Physicalism, realization, and structure

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In the philosophy of mind and psychology, a central question since the 1960s has been that of how to give a philosophically adequate formulation of mind-body physicalism. A large quantity of work on the topic has been done in the interim. There have been, and continue to be, extensive discussions of the ideas of physicalism, identity, functionalism, realization, and constitution. My aim in this paper is a modest one: it is to get clearer about these ideas and some of their interrelations. After providing some background and history, I shall focus on two related topics: the distinction between a functional property and a structural one and the dispute over whether a realization account of the mental-physical relation provides a better physicalist account than a constitutional account.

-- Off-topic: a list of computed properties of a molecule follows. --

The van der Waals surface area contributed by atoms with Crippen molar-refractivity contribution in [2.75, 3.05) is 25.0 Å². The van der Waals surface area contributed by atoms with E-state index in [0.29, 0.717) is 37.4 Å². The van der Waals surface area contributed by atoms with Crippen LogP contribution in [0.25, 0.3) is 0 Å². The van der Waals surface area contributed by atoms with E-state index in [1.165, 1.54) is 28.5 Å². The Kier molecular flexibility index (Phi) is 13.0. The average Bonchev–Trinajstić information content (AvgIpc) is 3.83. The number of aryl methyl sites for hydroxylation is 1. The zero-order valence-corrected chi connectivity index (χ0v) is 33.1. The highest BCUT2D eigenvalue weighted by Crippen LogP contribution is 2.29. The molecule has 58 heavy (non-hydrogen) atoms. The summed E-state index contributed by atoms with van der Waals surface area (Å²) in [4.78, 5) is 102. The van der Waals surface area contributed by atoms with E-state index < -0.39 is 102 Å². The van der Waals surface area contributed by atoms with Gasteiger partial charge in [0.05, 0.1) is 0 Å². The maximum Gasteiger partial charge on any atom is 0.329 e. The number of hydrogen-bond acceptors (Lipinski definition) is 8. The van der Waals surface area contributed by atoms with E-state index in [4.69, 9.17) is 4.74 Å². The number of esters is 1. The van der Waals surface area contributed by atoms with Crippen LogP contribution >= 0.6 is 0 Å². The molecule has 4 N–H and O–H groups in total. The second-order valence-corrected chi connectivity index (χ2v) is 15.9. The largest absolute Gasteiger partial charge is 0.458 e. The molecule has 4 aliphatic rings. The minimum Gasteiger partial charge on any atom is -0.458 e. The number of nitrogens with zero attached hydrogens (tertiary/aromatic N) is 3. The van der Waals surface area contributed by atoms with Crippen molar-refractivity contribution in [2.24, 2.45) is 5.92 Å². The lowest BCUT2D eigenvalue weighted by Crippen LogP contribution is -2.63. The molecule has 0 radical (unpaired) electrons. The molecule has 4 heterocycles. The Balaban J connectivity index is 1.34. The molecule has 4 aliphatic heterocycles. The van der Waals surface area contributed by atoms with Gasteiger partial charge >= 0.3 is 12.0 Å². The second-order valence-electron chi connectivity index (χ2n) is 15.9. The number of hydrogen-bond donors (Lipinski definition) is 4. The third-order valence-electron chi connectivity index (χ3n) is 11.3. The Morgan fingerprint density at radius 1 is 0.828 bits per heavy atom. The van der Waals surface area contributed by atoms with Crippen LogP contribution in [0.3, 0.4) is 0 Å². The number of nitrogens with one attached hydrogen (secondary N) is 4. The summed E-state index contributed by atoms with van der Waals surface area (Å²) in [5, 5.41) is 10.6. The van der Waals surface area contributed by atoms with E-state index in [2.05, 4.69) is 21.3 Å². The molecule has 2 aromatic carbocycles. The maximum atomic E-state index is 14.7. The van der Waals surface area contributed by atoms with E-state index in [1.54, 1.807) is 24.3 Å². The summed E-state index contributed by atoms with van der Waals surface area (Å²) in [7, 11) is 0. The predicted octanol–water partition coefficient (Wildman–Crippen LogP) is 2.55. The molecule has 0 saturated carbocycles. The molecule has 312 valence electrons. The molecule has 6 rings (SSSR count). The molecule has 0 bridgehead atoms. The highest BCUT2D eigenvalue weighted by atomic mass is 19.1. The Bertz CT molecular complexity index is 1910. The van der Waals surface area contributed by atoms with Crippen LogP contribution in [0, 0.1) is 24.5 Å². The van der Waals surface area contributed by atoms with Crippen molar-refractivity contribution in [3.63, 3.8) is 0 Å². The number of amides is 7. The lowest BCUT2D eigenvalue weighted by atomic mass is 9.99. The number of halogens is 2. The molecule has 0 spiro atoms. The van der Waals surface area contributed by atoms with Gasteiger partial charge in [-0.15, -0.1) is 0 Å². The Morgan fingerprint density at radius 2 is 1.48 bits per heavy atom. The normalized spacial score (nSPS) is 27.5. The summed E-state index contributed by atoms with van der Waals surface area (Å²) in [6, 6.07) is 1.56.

Original languageEnglish
Pages (from-to)31-36
Number of pages6
JournalStudies in History and Philosophy of Science Part A
StatePublished - Apr 2018


  • Constitution
  • Functional property
  • Functionalism
  • Identity
  • Physicalism
  • Realization
  • Structural property
  • Supervenience


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